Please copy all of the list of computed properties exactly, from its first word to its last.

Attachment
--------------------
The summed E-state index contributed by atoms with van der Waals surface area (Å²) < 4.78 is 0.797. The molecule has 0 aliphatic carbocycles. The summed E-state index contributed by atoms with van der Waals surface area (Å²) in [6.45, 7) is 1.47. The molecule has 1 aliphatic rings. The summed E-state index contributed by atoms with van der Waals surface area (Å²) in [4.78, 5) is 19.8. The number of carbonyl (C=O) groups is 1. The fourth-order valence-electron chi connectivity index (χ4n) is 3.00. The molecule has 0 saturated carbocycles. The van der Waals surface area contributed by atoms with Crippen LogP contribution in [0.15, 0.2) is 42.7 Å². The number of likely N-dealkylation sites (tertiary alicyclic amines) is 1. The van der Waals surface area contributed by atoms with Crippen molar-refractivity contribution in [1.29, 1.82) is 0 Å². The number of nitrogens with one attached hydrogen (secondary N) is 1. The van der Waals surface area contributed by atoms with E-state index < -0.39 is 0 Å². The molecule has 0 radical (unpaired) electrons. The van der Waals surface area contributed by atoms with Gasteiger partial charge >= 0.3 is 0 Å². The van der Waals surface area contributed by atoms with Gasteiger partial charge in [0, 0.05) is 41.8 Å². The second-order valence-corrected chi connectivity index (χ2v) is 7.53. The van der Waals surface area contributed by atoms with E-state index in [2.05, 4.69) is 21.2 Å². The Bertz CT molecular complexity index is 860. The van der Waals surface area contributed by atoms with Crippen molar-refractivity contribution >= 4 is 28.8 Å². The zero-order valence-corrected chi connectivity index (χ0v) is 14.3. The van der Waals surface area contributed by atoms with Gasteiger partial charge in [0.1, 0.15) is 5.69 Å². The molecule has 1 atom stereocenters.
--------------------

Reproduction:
The summed E-state index contributed by atoms with van der Waals surface area (Å²) < 4.78 is 0.797. The molecule has 0 aliphatic carbocycles. The summed E-state index contributed by atoms with van der Waals surface area (Å²) in [6.45, 7) is 1.47. The molecule has 1 aliphatic rings. The summed E-state index contributed by atoms with van der Waals surface area (Å²) in [4.78, 5) is 19.8. The number of carbonyl (C=O) groups is 1. The fourth-order valence-electron chi connectivity index (χ4n) is 3.00. The molecule has 0 saturated carbocycles. The van der Waals surface area contributed by atoms with Crippen LogP contribution in [0.15, 0.2) is 42.7 Å². The number of likely N-dealkylation sites (tertiary alicyclic amines) is 1. The van der Waals surface area contributed by atoms with Crippen molar-refractivity contribution in [1.29, 1.82) is 0 Å². The number of nitrogens with one attached hydrogen (secondary N) is 1. The van der Waals surface area contributed by atoms with E-state index < -0.39 is 0 Å². The molecule has 0 radical (unpaired) electrons. The van der Waals surface area contributed by atoms with Gasteiger partial charge >= 0.3 is 0 Å². The van der Waals surface area contributed by atoms with Gasteiger partial charge in [0, 0.05) is 41.8 Å². The second-order valence-corrected chi connectivity index (χ2v) is 7.53. The van der Waals surface area contributed by atoms with E-state index in [2.05, 4.69) is 21.2 Å². The Bertz CT molecular complexity index is 860. The van der Waals surface area contributed by atoms with Crippen molar-refractivity contribution >= 4 is 28.8 Å². The zero-order valence-corrected chi connectivity index (χ0v) is 14.3. The van der Waals surface area contributed by atoms with Gasteiger partial charge in [0.1, 0.15) is 5.69 Å². The molecule has 1 atom stereocenters.